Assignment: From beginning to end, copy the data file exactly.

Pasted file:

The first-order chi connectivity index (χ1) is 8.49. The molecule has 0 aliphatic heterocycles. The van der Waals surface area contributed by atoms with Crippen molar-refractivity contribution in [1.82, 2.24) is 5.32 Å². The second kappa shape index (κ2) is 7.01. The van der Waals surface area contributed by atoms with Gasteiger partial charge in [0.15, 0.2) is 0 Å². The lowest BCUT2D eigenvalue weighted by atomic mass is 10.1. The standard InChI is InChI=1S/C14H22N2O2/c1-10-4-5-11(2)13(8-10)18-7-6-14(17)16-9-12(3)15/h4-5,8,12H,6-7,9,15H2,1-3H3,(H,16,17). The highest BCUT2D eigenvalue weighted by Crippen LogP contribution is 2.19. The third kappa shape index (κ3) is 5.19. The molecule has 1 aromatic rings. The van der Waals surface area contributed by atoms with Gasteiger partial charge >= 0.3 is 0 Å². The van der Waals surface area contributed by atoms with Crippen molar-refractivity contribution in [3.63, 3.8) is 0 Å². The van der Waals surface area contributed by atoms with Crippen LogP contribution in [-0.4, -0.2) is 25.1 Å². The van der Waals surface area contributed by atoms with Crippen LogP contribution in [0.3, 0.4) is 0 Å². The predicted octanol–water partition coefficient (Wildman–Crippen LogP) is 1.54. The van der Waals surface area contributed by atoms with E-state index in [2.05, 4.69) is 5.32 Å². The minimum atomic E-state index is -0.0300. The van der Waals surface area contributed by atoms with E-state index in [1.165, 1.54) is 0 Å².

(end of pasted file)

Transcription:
The first-order chi connectivity index (χ1) is 8.49. The molecule has 0 aliphatic heterocycles. The van der Waals surface area contributed by atoms with Crippen molar-refractivity contribution in [1.82, 2.24) is 5.32 Å². The second kappa shape index (κ2) is 7.01. The van der Waals surface area contributed by atoms with Gasteiger partial charge in [0.15, 0.2) is 0 Å². The lowest BCUT2D eigenvalue weighted by atomic mass is 10.1. The standard InChI is InChI=1S/C14H22N2O2/c1-10-4-5-11(2)13(8-10)18-7-6-14(17)16-9-12(3)15/h4-5,8,12H,6-7,9,15H2,1-3H3,(H,16,17). The highest BCUT2D eigenvalue weighted by Crippen LogP contribution is 2.19. The third kappa shape index (κ3) is 5.19. The molecule has 1 aromatic rings. The van der Waals surface area contributed by atoms with Gasteiger partial charge >= 0.3 is 0 Å². The van der Waals surface area contributed by atoms with Crippen molar-refractivity contribution in [3.63, 3.8) is 0 Å². The van der Waals surface area contributed by atoms with Crippen LogP contribution in [-0.4, -0.2) is 25.1 Å². The van der Waals surface area contributed by atoms with Crippen LogP contribution in [0.3, 0.4) is 0 Å². The predicted octanol–water partition coefficient (Wildman–Crippen LogP) is 1.54. The van der Waals surface area contributed by atoms with E-state index in [2.05, 4.69) is 5.32 Å². The minimum atomic E-state index is -0.0300. The van der Waals surface area contributed by atoms with E-state index in [1.165, 1.54) is 0 Å².